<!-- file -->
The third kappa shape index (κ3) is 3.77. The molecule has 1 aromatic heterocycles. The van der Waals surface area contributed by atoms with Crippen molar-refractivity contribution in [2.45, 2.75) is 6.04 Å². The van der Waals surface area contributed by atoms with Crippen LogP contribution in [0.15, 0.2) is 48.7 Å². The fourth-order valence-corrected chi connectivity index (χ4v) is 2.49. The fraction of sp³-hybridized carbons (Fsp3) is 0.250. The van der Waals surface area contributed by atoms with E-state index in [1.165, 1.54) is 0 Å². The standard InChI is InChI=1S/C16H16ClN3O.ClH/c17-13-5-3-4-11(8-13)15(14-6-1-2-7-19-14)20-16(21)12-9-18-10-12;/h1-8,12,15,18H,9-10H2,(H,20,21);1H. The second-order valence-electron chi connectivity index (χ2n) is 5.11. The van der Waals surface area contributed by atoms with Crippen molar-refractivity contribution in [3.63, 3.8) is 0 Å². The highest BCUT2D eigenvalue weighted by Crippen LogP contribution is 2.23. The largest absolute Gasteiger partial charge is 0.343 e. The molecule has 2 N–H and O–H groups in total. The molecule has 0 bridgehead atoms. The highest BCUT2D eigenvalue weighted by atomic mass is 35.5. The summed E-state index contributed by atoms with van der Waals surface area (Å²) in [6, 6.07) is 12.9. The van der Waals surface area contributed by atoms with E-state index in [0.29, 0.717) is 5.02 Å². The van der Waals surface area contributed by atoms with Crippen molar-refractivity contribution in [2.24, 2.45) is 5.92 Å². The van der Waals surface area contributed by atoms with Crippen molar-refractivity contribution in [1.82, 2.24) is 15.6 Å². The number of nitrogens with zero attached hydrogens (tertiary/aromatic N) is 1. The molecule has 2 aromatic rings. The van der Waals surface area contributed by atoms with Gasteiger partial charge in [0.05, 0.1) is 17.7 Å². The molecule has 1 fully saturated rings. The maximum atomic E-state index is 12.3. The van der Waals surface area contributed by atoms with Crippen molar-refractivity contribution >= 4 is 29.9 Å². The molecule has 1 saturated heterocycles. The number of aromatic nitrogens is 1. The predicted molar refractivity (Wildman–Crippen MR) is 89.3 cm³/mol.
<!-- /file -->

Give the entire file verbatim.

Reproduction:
The third kappa shape index (κ3) is 3.77. The molecule has 1 aromatic heterocycles. The van der Waals surface area contributed by atoms with Crippen molar-refractivity contribution in [2.45, 2.75) is 6.04 Å². The van der Waals surface area contributed by atoms with Crippen LogP contribution in [0.15, 0.2) is 48.7 Å². The fourth-order valence-corrected chi connectivity index (χ4v) is 2.49. The fraction of sp³-hybridized carbons (Fsp3) is 0.250. The van der Waals surface area contributed by atoms with E-state index in [1.165, 1.54) is 0 Å². The standard InChI is InChI=1S/C16H16ClN3O.ClH/c17-13-5-3-4-11(8-13)15(14-6-1-2-7-19-14)20-16(21)12-9-18-10-12;/h1-8,12,15,18H,9-10H2,(H,20,21);1H. The second-order valence-electron chi connectivity index (χ2n) is 5.11. The van der Waals surface area contributed by atoms with Crippen molar-refractivity contribution in [3.63, 3.8) is 0 Å². The highest BCUT2D eigenvalue weighted by Crippen LogP contribution is 2.23. The largest absolute Gasteiger partial charge is 0.343 e. The molecule has 2 N–H and O–H groups in total. The molecule has 0 bridgehead atoms. The highest BCUT2D eigenvalue weighted by atomic mass is 35.5. The summed E-state index contributed by atoms with van der Waals surface area (Å²) in [6, 6.07) is 12.9. The van der Waals surface area contributed by atoms with E-state index in [0.29, 0.717) is 5.02 Å². The van der Waals surface area contributed by atoms with Crippen molar-refractivity contribution in [2.24, 2.45) is 5.92 Å². The van der Waals surface area contributed by atoms with Crippen molar-refractivity contribution in [1.82, 2.24) is 15.6 Å². The number of nitrogens with zero attached hydrogens (tertiary/aromatic N) is 1. The molecule has 2 aromatic rings. The van der Waals surface area contributed by atoms with Gasteiger partial charge in [0.05, 0.1) is 17.7 Å². The molecule has 1 fully saturated rings. The maximum atomic E-state index is 12.3. The van der Waals surface area contributed by atoms with Crippen molar-refractivity contribution >= 4 is 29.9 Å². The molecule has 1 saturated heterocycles. The number of aromatic nitrogens is 1. The predicted molar refractivity (Wildman–Crippen MR) is 89.3 cm³/mol.